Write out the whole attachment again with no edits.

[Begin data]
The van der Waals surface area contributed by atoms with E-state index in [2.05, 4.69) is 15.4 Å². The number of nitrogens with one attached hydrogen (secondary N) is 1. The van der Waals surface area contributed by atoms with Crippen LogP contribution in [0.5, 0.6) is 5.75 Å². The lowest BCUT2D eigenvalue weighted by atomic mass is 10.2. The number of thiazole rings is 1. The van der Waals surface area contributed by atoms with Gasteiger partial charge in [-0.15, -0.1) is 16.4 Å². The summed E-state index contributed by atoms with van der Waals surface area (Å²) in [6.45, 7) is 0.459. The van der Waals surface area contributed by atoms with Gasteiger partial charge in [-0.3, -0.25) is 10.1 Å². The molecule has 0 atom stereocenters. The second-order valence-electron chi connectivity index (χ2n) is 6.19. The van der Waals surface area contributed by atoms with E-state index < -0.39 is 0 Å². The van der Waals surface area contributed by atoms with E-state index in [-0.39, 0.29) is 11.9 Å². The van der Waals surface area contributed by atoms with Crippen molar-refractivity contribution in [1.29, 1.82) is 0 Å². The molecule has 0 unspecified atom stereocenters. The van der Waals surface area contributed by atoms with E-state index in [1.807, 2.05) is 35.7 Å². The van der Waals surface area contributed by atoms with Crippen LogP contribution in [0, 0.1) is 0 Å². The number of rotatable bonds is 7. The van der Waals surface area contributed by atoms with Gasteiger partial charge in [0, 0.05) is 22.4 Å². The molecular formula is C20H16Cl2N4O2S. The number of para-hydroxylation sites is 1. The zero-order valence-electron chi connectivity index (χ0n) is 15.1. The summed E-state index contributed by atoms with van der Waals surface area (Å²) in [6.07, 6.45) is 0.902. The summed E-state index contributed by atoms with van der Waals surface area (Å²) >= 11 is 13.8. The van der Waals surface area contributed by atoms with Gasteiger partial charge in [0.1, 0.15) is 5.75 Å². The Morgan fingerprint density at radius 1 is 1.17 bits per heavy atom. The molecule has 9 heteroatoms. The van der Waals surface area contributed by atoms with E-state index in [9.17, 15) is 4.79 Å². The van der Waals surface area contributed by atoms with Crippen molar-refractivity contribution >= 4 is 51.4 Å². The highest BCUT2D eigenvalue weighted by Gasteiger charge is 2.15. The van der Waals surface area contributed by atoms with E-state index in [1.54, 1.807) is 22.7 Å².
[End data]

The van der Waals surface area contributed by atoms with E-state index in [2.05, 4.69) is 15.4 Å². The number of nitrogens with one attached hydrogen (secondary N) is 1. The van der Waals surface area contributed by atoms with Crippen LogP contribution in [0.5, 0.6) is 5.75 Å². The lowest BCUT2D eigenvalue weighted by atomic mass is 10.2. The number of thiazole rings is 1. The van der Waals surface area contributed by atoms with Gasteiger partial charge in [-0.15, -0.1) is 16.4 Å². The summed E-state index contributed by atoms with van der Waals surface area (Å²) in [6.45, 7) is 0.459. The van der Waals surface area contributed by atoms with Gasteiger partial charge in [-0.3, -0.25) is 10.1 Å². The molecule has 0 atom stereocenters. The second-order valence-electron chi connectivity index (χ2n) is 6.19. The van der Waals surface area contributed by atoms with E-state index < -0.39 is 0 Å². The van der Waals surface area contributed by atoms with E-state index in [-0.39, 0.29) is 11.9 Å². The van der Waals surface area contributed by atoms with Crippen molar-refractivity contribution in [1.29, 1.82) is 0 Å². The molecule has 0 unspecified atom stereocenters. The van der Waals surface area contributed by atoms with E-state index in [1.807, 2.05) is 35.7 Å². The van der Waals surface area contributed by atoms with Crippen LogP contribution in [0, 0.1) is 0 Å². The number of rotatable bonds is 7. The van der Waals surface area contributed by atoms with Gasteiger partial charge in [0, 0.05) is 22.4 Å². The molecular formula is C20H16Cl2N4O2S. The number of para-hydroxylation sites is 1. The zero-order valence-electron chi connectivity index (χ0n) is 15.1. The summed E-state index contributed by atoms with van der Waals surface area (Å²) in [6.07, 6.45) is 0.902. The summed E-state index contributed by atoms with van der Waals surface area (Å²) >= 11 is 13.8. The van der Waals surface area contributed by atoms with Gasteiger partial charge in [0.1, 0.15) is 5.75 Å². The Morgan fingerprint density at radius 1 is 1.17 bits per heavy atom. The molecule has 9 heteroatoms. The van der Waals surface area contributed by atoms with E-state index in [9.17, 15) is 4.79 Å². The van der Waals surface area contributed by atoms with Crippen molar-refractivity contribution >= 4 is 51.4 Å². The highest BCUT2D eigenvalue weighted by Gasteiger charge is 2.15. The van der Waals surface area contributed by atoms with E-state index in [1.54, 1.807) is 22.7 Å².